The "Nama-roku" boom swept Japan in the mid-1970s. As the name suggests, "Nama-roku"---"live" or "on-site" recording---involves making personal recordings for oneself. At the time, most fans focused on tape-based recording of FM broadcasts. However, this was not enough for some audio fans who increasingly felt the desire to to be able to record live sound for themselves.
Sony's TC-2850SD "Cassette Densuke" satisfied this urge. Borrowing part of its name from Sony's "Densuke" professional-level portable tape recorder, "Cassette Densuke" was a genuine high-performance unit that advertising copy described as "A cassette deck that goes anywhere you go." Naturally, it offered such advanced performance that it could also be used as a home audio deck.
The launch of the "Cassette Densuke" triggered a huge craze for on-site recording. Everything became a potential target for recording, from dynamic events like festivals and motor racing, to soothing sounds like forest birdsongs and murmuring streams. It also coincided with the "SL Boom," which encouraged countless fans to collect live recordings of steam locomotives. Tips on the best locations throughout Japan for making recordings were circulated among fans who were drawn by the nostalgia and romance of the steam engine's powerful sound, the piercing note of the steam whistle, and the wish to preserve them before disappearing for good.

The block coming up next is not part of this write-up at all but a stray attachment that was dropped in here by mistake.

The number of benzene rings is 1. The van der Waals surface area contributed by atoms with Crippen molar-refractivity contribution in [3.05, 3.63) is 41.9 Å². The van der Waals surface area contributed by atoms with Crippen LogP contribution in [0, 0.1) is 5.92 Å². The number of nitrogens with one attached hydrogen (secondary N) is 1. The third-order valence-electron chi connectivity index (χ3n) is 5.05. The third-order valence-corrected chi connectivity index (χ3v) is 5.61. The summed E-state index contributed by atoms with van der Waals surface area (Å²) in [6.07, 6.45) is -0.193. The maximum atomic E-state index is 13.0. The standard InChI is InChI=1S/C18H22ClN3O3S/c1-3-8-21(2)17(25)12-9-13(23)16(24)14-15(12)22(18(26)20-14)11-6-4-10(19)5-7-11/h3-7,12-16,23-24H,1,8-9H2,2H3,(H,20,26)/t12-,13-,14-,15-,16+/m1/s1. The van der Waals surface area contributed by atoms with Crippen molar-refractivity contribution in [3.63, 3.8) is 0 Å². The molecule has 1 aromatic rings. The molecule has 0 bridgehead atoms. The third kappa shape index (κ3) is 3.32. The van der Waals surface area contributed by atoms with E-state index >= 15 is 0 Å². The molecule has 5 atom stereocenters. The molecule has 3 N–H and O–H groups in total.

Today, devices small enough to fit in the pocket, like Handycams and mobile phones, can record video as well as sound effortlessly, so the younger generation might be forgiven for smiling at the enthusiasm of these "audio only" recording fans. Yet audio by itself has the mysterious ability to bring certain scenes back to life vividly.
The "Nama-roku boom," and the fans who were so enthralled with capturing it realistically, added another page to the history of audio.